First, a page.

VisualAge for Java, JBuilder from Borland, and Microsoft Visual J++. Current releases of these
IDEs only come with the JDK 1.1, so you will have to update your classes with the 1.2 release.
If you do not have a web server, JavaSoft has the Java Web Server (JWS). JWS is a web server
written in Java and is easy to install and administer. JWS is free for a 30-day evaluation ($295 to
purchase) and can be downloaded at (
If you have an existing web server, Live Software ( has free software
called JRun. JRun comes complete with the JSDK and JRE (Java RunTime Environment) and a
Windows program to configure your web server. JRun supports Microsoft's Internet Information
Server 3.0 and 4.0, Netscape's FastTrack and Enterprise Server 3.0, Microsoft's Personal Web
Server, and O'Reilly & Associates' WebSite Pro 2.1.
Writing Your First JDBC Servlet
To demonstrate how to build a JDBC servlet, we will use a simple example to illustrate the basic
servlet framework. This servlet will generate a call to the database and return data in the form of
All servlets are built by extending a basic Servlet class and defining Java methods to deal with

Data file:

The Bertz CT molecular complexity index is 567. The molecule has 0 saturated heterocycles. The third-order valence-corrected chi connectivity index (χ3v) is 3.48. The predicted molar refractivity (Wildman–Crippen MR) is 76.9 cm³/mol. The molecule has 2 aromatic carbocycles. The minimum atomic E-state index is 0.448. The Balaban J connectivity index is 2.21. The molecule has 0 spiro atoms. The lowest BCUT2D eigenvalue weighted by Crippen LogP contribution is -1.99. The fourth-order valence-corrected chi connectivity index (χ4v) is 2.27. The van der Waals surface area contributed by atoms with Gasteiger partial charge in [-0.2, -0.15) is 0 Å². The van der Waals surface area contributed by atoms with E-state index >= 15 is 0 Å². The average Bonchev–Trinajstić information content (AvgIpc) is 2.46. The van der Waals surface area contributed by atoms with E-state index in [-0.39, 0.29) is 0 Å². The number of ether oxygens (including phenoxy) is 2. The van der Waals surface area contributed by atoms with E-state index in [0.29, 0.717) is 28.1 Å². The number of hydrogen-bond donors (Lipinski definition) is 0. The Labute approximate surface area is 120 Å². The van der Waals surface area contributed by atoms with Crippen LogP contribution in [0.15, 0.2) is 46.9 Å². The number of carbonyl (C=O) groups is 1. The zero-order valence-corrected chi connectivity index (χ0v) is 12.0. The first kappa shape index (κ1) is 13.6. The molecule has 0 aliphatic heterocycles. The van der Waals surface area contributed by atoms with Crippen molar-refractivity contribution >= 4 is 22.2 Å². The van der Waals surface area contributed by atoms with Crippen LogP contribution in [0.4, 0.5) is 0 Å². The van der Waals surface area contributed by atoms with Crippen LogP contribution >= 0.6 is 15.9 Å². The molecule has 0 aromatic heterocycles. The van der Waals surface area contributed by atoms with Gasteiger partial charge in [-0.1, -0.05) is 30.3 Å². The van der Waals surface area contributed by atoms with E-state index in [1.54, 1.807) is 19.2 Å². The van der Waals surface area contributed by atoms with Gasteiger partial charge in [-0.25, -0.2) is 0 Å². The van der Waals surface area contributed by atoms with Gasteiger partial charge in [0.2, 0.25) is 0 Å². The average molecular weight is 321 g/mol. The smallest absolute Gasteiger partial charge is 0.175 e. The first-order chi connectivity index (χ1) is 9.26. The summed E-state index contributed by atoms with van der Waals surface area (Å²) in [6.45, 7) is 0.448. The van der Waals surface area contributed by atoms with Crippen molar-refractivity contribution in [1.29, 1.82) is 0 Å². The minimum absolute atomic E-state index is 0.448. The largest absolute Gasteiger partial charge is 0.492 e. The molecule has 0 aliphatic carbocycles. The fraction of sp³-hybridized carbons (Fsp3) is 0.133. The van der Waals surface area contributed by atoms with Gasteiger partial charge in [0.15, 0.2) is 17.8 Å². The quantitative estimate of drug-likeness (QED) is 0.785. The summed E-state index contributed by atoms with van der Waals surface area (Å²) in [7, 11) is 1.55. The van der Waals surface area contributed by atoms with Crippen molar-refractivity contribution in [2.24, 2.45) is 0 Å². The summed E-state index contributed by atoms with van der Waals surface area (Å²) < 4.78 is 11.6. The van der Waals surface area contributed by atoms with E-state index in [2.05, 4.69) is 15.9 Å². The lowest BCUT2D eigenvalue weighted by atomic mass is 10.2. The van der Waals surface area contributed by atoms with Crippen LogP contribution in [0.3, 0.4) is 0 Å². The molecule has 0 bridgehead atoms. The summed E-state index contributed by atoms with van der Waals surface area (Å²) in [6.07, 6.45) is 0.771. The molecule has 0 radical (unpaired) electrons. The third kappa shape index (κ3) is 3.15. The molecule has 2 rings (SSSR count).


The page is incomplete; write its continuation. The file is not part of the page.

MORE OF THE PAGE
incoming client requests. This sample servlet will extend the HttpServlet class that understands the
Web's HTTP protocol and handles most of the underlying "plumbing" required for a Web
After being loaded, three main methods are involved in the life cycle of a servlet:
Servlets are activated by the server through an initialization method call (init()). In a JDBC
servlet, this is typically where database connections are made and other one time expensive
processes are initiated.
Service Calls
After initialization, servlets are then capable of handling many requests through a single servlet
instance. Each client request generates one service call and they can be concurrent. In a JDBC
servlet, the service calls process incoming name/value pair information from a browser, and returns
output as raw data or HTML pages (dynamic or static).
Servlet Termination
Requests are processed until the servlet is explicitly shut down by the web server or through a
destroy method (destroy()). A destroy() could also be called in a JDBC servlet to take care of any
database housekeeping such as closing connections if they are not performed in service call.
Alternative to CGI - Developing JDBC Servlet Applications
Dynamic Information Systems Corporation 5
Sample JDBC Servlet Application
public class DBServlet extends HttpServlet {
private Connection con;
public void init(ServletConfig conf) throws ServletException {
con =DriverManager.getConnection("jdbc:odbc:testdata", "", "");
}catch (ClassNotFoundException e) {
throw new UnavailableException (this,